Star falls exist, but they are not what people are used to seeing in the night sky.

Many people have seen short-lived bright flashes in the night sky, commonly referred to as “star falls”. In fact, in most cases, this effect occurs when small rocks coming from space burn up in the atmosphere. However, there are real star falls in the universe, as astrophysicist Idan Ginsburg from Georgia State University in the USA told in his article.

Image source: NASA / ESA / G. Bacon (STScI), CC BY

Between 2005 and 2014, astrophysicists conducted a monumental observation program. It included the Sloan Digital Sky Survey (a large-scale study of multispectral images and redshift spectra of stars and galaxies using a 2.5-meter wide-angle telescope at the Apache Point Observatory in New Mexico), and work with telescopes by the Observatory. Whipple in Arizona. As a result, scientists have confirmed the existence of a new class of stars that move at incredible speeds, enough to escape the gravitational field of their home galaxies. At present, not everything is known to the science of these falling stars, or so-called hyper-velocity stars, which rush through outer space at speeds of thousands of kilometers per second.

The story of hyper-velocity stars began in 1988, when Jack Gilbert Hills, a scientist at the Los Alamos National Laboratory, wondered what would happen if a binary star system (consisting of two stars connected by gravity and rotating around a common center of mass) would fly past it. massive black hole in the middle of the Milky Way. Hill’s calculations showed that under the influence of a solid black hole, the system would collapse and one of the objects would be thrown into space at high speed. He also suggested that the impact of a black hole could give a star enough speed to escape its galaxy.

After Hills published his calculations, the astronomical community treated hyper-velocity stars as an exciting theory that was not supported by actual observations. The situation changed dramatically in 2005, when a group of researchers from the MMT Observatory in Arizona stumbled upon something unexpected. In fact, they could observe a star leaving the Milky Way galaxy at a speed of about 3.2 million km / h. Later, this object was named Outcast Star and became the first hyper-speed star.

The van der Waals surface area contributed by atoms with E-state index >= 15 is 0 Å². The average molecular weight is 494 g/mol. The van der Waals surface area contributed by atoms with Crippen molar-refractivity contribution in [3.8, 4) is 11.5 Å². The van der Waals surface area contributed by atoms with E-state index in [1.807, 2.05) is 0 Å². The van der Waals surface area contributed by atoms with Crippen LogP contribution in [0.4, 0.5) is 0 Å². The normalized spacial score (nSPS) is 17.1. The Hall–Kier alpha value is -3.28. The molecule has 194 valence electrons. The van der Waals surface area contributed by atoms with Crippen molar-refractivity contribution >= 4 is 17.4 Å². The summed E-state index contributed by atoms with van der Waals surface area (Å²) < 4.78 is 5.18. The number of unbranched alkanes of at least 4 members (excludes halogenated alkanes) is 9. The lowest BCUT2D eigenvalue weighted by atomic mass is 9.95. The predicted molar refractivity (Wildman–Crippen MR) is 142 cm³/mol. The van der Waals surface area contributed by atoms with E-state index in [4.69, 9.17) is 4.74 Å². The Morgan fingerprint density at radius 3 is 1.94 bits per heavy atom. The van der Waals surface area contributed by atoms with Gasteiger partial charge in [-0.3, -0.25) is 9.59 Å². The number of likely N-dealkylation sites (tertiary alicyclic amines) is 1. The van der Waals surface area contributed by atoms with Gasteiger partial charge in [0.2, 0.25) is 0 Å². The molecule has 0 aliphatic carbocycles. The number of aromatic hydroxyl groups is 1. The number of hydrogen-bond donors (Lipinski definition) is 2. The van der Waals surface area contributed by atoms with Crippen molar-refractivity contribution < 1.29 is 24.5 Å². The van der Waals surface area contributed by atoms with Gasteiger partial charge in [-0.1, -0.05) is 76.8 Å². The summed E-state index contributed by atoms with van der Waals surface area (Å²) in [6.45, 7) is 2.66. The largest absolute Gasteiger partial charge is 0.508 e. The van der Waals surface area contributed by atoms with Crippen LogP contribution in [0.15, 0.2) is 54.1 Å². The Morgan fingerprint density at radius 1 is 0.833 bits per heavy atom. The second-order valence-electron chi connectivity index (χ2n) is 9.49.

The observations have helped astrophysicists learn more about hyper-velocity stars, but so far scientists do not have all the answers. For example, it is still not known exactly what happens to the other object in the binary system after a star is launched into space at high speed. Simulations have shown that in such cases the other star can remain relatively close to the black hole and orbit it, much like the earth orbits the sun. The simulations also showed that star collisions can sometimes occur, resulting in two objects merging into one massive star.

We also note that scientists have simulated the passage of a binary system, one of the elements of which is a planet, near a solid black hole. It turned out that in this case, the impact of a black hole can cause the planet to be ejected from the Milky Way at a speed that is approximately equal to 5% of the speed of light. At present, no hyper-velocity planets have been discovered yet, but that does not mean that they do not exist in the universe. It is possible that in the future astronomers will be able to observe such objects.

Since the discovery of the first hyper-velocity star, astronomers have been able to discover several more objects of this type. It was also found that not all stars in the universe that move at high speed can be considered as hyper-speed. This suggests that the circumstances under which stars receive strong acceleration may be different. Further studies of fallout will help researchers answer a number of important questions. For example, scientists can get a clue to nature and the distribution of dark matter in the universe. In addition, hyper-velocity stars may provide an answer to the question of the possibility of more than one black hole in the center of a galaxy.

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